Much to the relief of Mumbaikars, the call for Bharat bandh failed miserably due to the Ganpati fervour, but the city can expect some other, new kind of disruption from the disappointed taxi and auto rickshaw unions post the festival.
The unions are now planning other innovative forms of agitation from October 1, mainly to protest against the delay in implementing PMA Hakim Committee’s report on fares. The unions are deep in thought, as action could be initiated against them under the Essential Services and Maintenance (ESMA) Act if they go on strike.
Taxi unions in Mumbai are planning to keep their vehicles off the roads any day from October 1 if the government fails to implement the Hakim Committee recommendations. They also had an internal meeting to explore ways of protest, without attracting action under the ESMA Act.
Sources in one of the taxi unions said that they will simply ask all drivers to park their vehicles on the roads, at junctions or near their homes, and not ply.
“We will be doing this through word of mouth, rather than distributing pamphlets or sending any official letter. This way, the government cannot take action against us, when no agitation has officially been declared,” said the source.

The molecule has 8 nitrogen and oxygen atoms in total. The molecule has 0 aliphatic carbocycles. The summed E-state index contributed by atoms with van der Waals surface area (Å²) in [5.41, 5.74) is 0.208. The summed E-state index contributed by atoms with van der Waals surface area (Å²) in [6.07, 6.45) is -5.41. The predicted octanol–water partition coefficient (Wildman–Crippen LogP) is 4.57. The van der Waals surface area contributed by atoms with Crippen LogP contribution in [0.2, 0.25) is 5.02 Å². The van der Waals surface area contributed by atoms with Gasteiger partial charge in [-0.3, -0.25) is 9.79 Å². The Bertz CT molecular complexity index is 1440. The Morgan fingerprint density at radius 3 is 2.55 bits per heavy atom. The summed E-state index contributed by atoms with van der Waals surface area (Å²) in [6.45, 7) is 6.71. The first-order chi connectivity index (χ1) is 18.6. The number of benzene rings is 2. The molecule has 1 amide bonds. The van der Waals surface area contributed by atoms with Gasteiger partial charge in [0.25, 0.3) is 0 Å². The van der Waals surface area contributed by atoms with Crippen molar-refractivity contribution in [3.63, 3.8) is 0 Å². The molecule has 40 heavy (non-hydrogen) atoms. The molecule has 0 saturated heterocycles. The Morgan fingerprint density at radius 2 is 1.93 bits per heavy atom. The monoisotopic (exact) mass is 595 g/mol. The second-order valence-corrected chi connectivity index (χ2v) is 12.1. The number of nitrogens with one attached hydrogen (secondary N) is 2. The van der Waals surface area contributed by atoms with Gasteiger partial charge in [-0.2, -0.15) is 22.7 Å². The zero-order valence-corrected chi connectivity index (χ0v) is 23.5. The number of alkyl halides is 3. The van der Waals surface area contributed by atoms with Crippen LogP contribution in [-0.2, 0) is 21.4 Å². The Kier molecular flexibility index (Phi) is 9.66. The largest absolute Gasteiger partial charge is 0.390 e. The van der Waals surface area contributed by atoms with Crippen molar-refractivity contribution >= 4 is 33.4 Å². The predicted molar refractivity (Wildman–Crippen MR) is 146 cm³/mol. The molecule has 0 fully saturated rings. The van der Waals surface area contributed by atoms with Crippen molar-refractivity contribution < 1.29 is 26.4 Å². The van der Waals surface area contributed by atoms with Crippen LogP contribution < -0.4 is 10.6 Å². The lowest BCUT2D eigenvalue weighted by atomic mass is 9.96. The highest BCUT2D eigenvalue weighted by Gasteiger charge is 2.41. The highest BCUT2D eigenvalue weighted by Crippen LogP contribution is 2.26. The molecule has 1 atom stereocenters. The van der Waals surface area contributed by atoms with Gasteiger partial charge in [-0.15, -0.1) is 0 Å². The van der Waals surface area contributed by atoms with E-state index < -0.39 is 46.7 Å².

They claim that no date or timing has been decided yet and the plan is to launch a surprise strike. The union members added that their respective drivers will be informed about plans through word of mouth when they visit union offices.
“Even if 80 per cent of the drivers adhere to this, then it will be a success,” said a taxi union leader.
A L Quadros, general secretary of Mumbai Taximen’s Union said that everything would depend on how the government handles the matter at hand. “We are hoping that the government implements the Hakim Committee recommendations by the end of this month,” he said.
Auto men to follow
The auto rickshaw unions are planning on the same lines and have been vocal about their agitation over implementation of the Hakim Committee’s recommendations. Their recent show of protest came in the form of a ‘dharna’ instead of an official strike.
“Our dharna is simply voluntary. Presently, we are waiting for the government to take a decision,” said Shashank Rao, assistant general secretary, Mumbai Auto Rickshawmen’s Union. Even the auto unions are planning to take steps if there is no fare revision. Earlier this month, the union took out two dharnas over the delay in implementing the Hakim Committee report. However, Deputy Chief Minister Ajit Pawar intervened and asked all taxi and auto rickshaw unions to avoid going on such protests and promised that a decision would be taken shortly.